loss. 1. An undesirable outcome of a risk; the disappearance or diminution of value, usu. in an unexpected or relatively unpredictable way. • When the loss is a decrease in value, the usual method of calculating the loss is to ascertain the amount by which a thing’s original cost exceeds its later selling price. 2.Tax. The excess of a property’s adjusted value over the amount realized from its sale or other disposition. IRC (26 USCA) § 1001. — Also termed realized loss. [Cases: Internal Revenue 3178.C.J.S. Internal Revenue § 110.] 3.Insurance. The amount of financial detriment caused by an insured person’s death or an insured property’s damage, for which the insurer becomes liable. 4. The failure to maintain possession of a thing.
actual loss.A loss resulting from the real and substantial destruction of insured property.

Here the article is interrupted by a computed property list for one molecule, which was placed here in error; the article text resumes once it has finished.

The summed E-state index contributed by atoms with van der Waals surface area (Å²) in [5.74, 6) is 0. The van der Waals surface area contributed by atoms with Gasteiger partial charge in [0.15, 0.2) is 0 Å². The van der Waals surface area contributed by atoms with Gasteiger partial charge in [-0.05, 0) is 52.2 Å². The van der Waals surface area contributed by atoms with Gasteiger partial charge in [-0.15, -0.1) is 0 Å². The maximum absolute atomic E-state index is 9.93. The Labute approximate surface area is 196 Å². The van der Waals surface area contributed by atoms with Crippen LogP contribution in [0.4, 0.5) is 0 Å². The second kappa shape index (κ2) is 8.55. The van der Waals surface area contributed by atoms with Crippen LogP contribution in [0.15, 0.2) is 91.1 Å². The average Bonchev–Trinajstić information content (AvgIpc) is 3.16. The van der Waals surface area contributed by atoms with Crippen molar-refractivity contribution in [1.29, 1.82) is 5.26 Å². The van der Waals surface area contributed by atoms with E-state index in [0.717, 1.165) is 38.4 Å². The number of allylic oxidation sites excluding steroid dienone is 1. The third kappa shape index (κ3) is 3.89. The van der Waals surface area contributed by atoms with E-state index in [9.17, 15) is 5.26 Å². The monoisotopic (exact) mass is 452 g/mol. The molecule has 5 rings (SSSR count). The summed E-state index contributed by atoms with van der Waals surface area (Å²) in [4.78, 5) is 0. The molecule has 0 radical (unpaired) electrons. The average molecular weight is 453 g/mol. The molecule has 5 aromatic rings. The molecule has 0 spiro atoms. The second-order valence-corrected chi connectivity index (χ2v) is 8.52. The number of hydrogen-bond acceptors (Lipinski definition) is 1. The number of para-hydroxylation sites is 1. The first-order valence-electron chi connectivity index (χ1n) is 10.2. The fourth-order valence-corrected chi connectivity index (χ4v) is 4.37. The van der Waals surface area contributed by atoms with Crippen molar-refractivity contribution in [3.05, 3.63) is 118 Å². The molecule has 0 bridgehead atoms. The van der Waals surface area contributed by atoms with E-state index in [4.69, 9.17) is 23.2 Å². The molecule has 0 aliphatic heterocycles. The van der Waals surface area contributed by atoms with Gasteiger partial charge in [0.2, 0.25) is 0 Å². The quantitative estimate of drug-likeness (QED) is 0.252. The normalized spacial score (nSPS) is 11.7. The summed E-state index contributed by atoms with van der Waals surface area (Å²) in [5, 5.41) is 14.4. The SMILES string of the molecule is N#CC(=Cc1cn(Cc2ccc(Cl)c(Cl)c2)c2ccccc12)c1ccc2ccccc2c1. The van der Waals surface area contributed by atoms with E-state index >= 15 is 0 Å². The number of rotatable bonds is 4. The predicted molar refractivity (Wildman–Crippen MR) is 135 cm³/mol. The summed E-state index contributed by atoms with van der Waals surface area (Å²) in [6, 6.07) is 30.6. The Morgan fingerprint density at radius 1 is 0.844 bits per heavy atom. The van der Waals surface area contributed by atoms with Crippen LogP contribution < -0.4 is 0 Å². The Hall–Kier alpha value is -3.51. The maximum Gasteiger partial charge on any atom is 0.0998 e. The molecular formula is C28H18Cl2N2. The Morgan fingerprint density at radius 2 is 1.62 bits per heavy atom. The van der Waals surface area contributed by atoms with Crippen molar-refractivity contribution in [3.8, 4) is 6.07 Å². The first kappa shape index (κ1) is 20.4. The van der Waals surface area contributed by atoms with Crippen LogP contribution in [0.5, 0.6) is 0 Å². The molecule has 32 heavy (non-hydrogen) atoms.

actual total loss. 1. See total loss. 2.Marine insurance. The total loss of a vessel covered by an insurance policy (1) by its real and substantive destruction, (2) by injuries that destroy its existence as a distinct individual of a particular class, (3) by its being reduced to a wreck irretrievably beyond repair, or (4) by its being placed beyond the insured’s control and beyond the insured’s power of recovery. [Cases: Insurance 2235. C.J.S. Insurance §§ 1195–1196, 1216–1217.] capital loss.The loss realized upon selling or exchanging a capital asset. Cf. CAPITAL GAIN.
casualty loss.For tax purposes, the total or partial destruction of an asset resulting from an unexpected or unusual event, such as an automobile accident or a tornado. [Cases: Internal Revenue 3416; Taxation 1039.]